Since the post-Brexit transition period ended on 31 December 2020, there has been uncertainty among MPs (as well as external observers and stakeholders) in particular about the extent to which the Department for International Trade (DIT) might have responsibility for UK-EU trade matters. The issue was highlighted on 15 February when Emily Thornberry MP, Shadow International Trade Secretary, let it be known that questions on UK-EU trade issues tabled for the next session of DIT questions in the House of Commons on 25 February had been diverted to other departments. However, the matter had first came to the fore in the Commons during the previous set of DIT questions, on 14 January, when Ministers answered some questions on UK-EU trade but suggested that others were better addressed to the Cabinet Office. The exchanges prompted Ms Thornberry to table a written question and the International Trade Committee (ITC) to write to International Trade Secretary Liz Truss, both trying to establish who had responsibility for UK-EU trade matters.

The press release on Lord Frost’s appointment confirms that the new Minister, in the Cabinet Office, will be in the lead across all aspects of the future UK-EU relationship, including trade.

This is in line with the fact that, as stated in the reply to Ms Thornberry’s question, the TCA “covers a wide range of areas and is the responsibility of various departments”. Lord Frost’s role also perpetuates the much older UK position that, given the wide range of policy areas in which the EU is engaged, management of the UK’s EU relationship requires a cross-government coordination function that is best discharged in the Cabinet Office. Having the Cabinet Office in the central role is particularly appropriate now that relations between the UK government and the devolved nations and administrations, especially in Northern Ireland, are engaged by UK-EU relations in a more complex and delicate way than they were pre-Brexit.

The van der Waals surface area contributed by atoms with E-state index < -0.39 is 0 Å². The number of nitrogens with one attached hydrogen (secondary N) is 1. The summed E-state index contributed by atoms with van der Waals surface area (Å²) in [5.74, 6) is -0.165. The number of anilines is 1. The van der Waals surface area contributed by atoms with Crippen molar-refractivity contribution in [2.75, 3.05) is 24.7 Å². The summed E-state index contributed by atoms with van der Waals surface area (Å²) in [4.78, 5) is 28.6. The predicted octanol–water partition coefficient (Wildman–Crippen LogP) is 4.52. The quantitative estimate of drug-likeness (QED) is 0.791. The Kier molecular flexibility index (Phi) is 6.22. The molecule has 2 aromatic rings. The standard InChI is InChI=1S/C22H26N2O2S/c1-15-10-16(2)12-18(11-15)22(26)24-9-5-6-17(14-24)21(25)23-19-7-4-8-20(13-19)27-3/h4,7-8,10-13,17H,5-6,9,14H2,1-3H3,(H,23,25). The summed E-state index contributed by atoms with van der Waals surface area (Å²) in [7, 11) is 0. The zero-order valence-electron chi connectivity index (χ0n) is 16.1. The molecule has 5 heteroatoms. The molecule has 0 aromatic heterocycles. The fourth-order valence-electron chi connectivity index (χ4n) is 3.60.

The new arrangements in government for the management of EU-related matters raise two issues for parliamentary scrutiny, namely:

  • House of Commons scrutiny of a House of Lords Cabinet Minister; and

  • for EU-related matters, the role of the Cabinet Office in relation to other departments.

Of the two, the more certain and more serious challenge for Parliament arises from the fact that Lord Frost is not a member of the House of Commons.

As a Minister in the House of Lords, under current parliamentary arrangements he cannot speak in the Commons – to make statements, answer questions or participate in debates.

Apart from the brief three-month period when Baroness Morgan retained her position as Culture Secretary after being appointed to the Lords (pending the full formation of Boris Johnson’s new government after the December 2019 general election), the last time when there was a Cabinet Minister with policy responsibilities in the House of Lords was before the 2010 election: Lord Mandelson was Business Secretary and Lord Adonis Transport Secretary in 2008-10 and 2009-10, respectively.

Those appointments stimulated renewed discussion – and Commons Procedure Committee recommendations – about having Lords Cabinet Ministers appear before the Commons in some way, but in the end no such innovation was made in the elected House before the 2010 election. By contrast, the House of Lords introduced a question time for Secretaries of State who were Members of the House, and this practice was briefly revived in January 2020 for Baroness Morgan.